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« Dictionary Index « Definitions under B

Blocked Up

Letter is said to be blocked-up, when in the progress of a work it is all composed, and from any cause none of the forms can be worked to disengage part of it, in order to proceed.

This may arise — from the Author not returning the proofs regularly — from the Reader not reading them for press — from a flush of presswork in other works — from the non-attendance or negligence of the pressmen — or from compositors, in a companionship, keeping each too much copy in his hands, whereby all the letter is composed before they join their matter. From whatever cause it arises it is a great detriment, and unhinges the regular train of work, and ought always to be avoided as much as possible.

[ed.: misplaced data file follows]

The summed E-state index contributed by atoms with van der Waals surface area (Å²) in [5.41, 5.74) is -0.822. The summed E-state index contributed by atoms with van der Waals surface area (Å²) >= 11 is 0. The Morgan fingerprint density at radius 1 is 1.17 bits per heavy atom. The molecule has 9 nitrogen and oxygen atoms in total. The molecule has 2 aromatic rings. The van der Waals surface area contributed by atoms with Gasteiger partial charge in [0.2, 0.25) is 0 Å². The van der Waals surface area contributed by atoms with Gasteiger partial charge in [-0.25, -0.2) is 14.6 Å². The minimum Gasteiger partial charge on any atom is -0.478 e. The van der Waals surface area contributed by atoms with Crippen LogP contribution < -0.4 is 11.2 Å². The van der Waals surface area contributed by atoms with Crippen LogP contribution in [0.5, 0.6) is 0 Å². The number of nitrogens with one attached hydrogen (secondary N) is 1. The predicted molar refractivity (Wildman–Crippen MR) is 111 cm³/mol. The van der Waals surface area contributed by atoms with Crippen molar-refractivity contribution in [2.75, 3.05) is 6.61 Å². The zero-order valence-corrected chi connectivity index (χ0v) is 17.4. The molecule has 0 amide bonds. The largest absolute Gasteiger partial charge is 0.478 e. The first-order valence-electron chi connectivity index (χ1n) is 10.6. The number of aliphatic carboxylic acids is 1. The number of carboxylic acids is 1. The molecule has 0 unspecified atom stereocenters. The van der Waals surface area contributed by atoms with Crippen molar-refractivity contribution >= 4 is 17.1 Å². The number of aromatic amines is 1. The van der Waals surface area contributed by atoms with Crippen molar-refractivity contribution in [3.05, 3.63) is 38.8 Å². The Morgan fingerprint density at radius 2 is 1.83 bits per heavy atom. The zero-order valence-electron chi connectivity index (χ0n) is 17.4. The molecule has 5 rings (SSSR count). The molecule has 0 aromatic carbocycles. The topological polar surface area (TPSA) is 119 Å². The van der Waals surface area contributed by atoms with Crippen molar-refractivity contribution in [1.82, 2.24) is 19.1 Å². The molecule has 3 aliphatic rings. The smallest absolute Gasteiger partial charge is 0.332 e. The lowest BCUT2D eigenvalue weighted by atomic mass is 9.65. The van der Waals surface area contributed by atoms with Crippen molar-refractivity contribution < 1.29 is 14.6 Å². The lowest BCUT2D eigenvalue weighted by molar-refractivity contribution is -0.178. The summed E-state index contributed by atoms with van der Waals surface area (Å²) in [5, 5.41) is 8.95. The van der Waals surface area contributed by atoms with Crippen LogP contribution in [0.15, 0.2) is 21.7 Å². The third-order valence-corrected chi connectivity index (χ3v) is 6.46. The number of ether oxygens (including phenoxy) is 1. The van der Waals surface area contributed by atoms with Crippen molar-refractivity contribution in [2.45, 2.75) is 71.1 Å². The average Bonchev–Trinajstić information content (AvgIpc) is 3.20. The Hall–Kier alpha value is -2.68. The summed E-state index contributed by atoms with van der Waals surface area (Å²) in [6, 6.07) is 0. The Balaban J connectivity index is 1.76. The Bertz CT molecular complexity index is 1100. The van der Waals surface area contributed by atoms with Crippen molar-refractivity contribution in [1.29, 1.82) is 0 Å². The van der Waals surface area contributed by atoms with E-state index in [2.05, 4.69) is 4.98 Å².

The term is also applied when the Pressmen use too much ink in working a form; and when a form has been neglected to be washed, and the ink left to dry on the face — It is blocked-up with ink.

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